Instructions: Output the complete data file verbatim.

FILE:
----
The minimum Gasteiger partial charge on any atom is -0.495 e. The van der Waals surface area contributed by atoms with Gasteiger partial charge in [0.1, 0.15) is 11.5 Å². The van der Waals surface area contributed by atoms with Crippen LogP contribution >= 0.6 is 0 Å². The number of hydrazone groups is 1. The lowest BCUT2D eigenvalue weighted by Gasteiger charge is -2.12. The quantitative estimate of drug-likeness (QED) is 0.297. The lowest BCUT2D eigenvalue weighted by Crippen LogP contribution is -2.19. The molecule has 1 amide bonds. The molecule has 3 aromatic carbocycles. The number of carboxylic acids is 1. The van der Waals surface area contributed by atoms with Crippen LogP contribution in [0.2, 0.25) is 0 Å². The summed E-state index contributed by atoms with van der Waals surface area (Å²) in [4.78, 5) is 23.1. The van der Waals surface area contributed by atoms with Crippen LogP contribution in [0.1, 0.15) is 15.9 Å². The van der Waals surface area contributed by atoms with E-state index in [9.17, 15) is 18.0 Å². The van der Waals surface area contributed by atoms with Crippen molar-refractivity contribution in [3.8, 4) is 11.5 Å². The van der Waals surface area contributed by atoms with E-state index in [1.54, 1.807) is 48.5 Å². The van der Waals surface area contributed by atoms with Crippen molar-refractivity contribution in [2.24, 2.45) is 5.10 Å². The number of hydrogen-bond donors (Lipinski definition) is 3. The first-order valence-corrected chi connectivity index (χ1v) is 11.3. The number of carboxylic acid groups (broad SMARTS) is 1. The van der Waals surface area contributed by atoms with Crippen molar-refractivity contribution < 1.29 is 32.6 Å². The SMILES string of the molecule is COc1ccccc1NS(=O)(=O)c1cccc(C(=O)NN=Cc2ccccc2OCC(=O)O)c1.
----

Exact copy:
The minimum Gasteiger partial charge on any atom is -0.495 e. The van der Waals surface area contributed by atoms with Gasteiger partial charge in [0.1, 0.15) is 11.5 Å². The van der Waals surface area contributed by atoms with Crippen LogP contribution >= 0.6 is 0 Å². The number of hydrazone groups is 1. The lowest BCUT2D eigenvalue weighted by Gasteiger charge is -2.12. The quantitative estimate of drug-likeness (QED) is 0.297. The lowest BCUT2D eigenvalue weighted by Crippen LogP contribution is -2.19. The molecule has 1 amide bonds. The molecule has 3 aromatic carbocycles. The number of carboxylic acids is 1. The van der Waals surface area contributed by atoms with Crippen LogP contribution in [0.2, 0.25) is 0 Å². The summed E-state index contributed by atoms with van der Waals surface area (Å²) in [4.78, 5) is 23.1. The van der Waals surface area contributed by atoms with Crippen LogP contribution in [0.1, 0.15) is 15.9 Å². The van der Waals surface area contributed by atoms with E-state index in [9.17, 15) is 18.0 Å². The van der Waals surface area contributed by atoms with Crippen molar-refractivity contribution in [3.8, 4) is 11.5 Å². The van der Waals surface area contributed by atoms with E-state index in [1.54, 1.807) is 48.5 Å². The van der Waals surface area contributed by atoms with Crippen molar-refractivity contribution in [2.24, 2.45) is 5.10 Å². The number of hydrogen-bond donors (Lipinski definition) is 3. The first-order valence-corrected chi connectivity index (χ1v) is 11.3. The number of carboxylic acid groups (broad SMARTS) is 1. The van der Waals surface area contributed by atoms with Crippen molar-refractivity contribution < 1.29 is 32.6 Å². The SMILES string of the molecule is COc1ccccc1NS(=O)(=O)c1cccc(C(=O)NN=Cc2ccccc2OCC(=O)O)c1.